The plasmonic metasurface was designed using a transmission line approach, assuming a continuous 100-nm-thick Pt layer beneath the piezoelectric thin film (see Methods). The patch and unit cell dimensions were chosen to provide a Fabry–Perot-like resonance at 8.8 μm. While a conventional longitudinal resonance would lead to a significant thickness, severely affecting the mechanical and thermal response of the resonator, in our design we tailored the plasmonic metasurface patterned on top of the grounded AlN nanoplate to have a large capacitive surface reactance Xs=−1/(ωCs), under a eiωt time convention. Stacked on top of a grounded slab, the dominant resonance is achieved when , where Z0 and β are the characteristic impedance and propagation constant of the AlN substrate. It confirms that, by tailoring the surface reactance of the plasmonic metasurface to be largely capacitive, it is possible to induce an ultrathin Fabry–Perot resonance in the substrate. It is worth noting that, despite the presence of a small perturbation in the bottom metal layer (interdigitated configuration with two 6-μm-wide gaps rather than a perfectly continuous ground plane), the induced Fabry–Perot-like resonance is mainly determined by the physical dimensions of the gold patches patterned on the top surface of the AlN nanoplate, which are polarization independent26.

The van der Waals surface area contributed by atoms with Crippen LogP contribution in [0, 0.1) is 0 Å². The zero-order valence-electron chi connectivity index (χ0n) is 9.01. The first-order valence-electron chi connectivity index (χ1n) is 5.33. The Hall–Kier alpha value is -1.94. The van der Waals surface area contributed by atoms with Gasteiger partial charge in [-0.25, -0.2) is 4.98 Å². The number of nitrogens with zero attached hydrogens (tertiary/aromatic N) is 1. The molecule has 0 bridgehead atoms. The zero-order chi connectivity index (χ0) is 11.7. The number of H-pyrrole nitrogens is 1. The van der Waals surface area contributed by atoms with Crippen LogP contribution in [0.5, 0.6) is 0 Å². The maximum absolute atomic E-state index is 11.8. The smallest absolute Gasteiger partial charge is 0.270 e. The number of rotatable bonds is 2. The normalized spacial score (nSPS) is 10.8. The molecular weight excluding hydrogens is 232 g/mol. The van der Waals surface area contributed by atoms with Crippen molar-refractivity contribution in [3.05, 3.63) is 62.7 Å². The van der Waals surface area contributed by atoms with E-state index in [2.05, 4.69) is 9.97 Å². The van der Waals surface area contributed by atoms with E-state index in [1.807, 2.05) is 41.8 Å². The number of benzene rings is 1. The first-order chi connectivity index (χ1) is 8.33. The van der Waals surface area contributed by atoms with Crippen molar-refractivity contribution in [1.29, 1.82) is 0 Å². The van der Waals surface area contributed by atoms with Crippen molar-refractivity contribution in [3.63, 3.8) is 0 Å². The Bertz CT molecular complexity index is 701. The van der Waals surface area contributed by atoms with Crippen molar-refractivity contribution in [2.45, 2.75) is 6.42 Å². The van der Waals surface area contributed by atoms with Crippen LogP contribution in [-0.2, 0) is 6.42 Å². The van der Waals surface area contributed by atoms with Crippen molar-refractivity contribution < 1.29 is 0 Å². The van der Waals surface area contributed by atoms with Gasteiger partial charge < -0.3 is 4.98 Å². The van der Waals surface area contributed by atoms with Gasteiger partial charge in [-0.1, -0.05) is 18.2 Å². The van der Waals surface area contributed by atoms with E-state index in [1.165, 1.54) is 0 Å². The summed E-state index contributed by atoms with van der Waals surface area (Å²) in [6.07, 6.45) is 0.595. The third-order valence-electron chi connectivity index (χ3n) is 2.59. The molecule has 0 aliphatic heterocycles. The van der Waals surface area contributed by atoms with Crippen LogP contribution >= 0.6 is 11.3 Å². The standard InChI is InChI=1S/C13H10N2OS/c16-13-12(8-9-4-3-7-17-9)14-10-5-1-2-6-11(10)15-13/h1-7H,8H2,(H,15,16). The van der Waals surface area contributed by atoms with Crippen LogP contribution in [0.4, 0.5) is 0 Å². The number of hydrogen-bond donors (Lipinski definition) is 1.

In our device, the plasmonic nanostructures cover 80% of the top metal layer, as a trade-off between large absorption, achieved by coating the entire layer, and high electromechanical transduction efficiency, achieved by removing a portion of the metasurface and replacing it with continuous metal (Supplementary Note 3). We achieved an electromechanical coupling coefficient, kt21% (Supplementary Fig. 4). Figure 2a,b presents the predicted absorption with and without top subwavelength patches, highlighting how the metasurface can largely increase the absorption at resonance, despite the deeply subwavelength thickness of the device. We also theoretically and experimentally demonstrate that a strong and spectrally selective absorption of long-wavelength infrared (LWIR) radiation, with lithographically determined centre frequency and peak values >85% (over the device area covered by the plasmonic metasurface), can be readily achieved (Fig. 2c,d). Our measurements match very well with the theoretical simulations within the entire band of interest.

Figure 2: Absorption properties of the proposed plasmonic piezoelectric nanomechanical resonator.
figure 2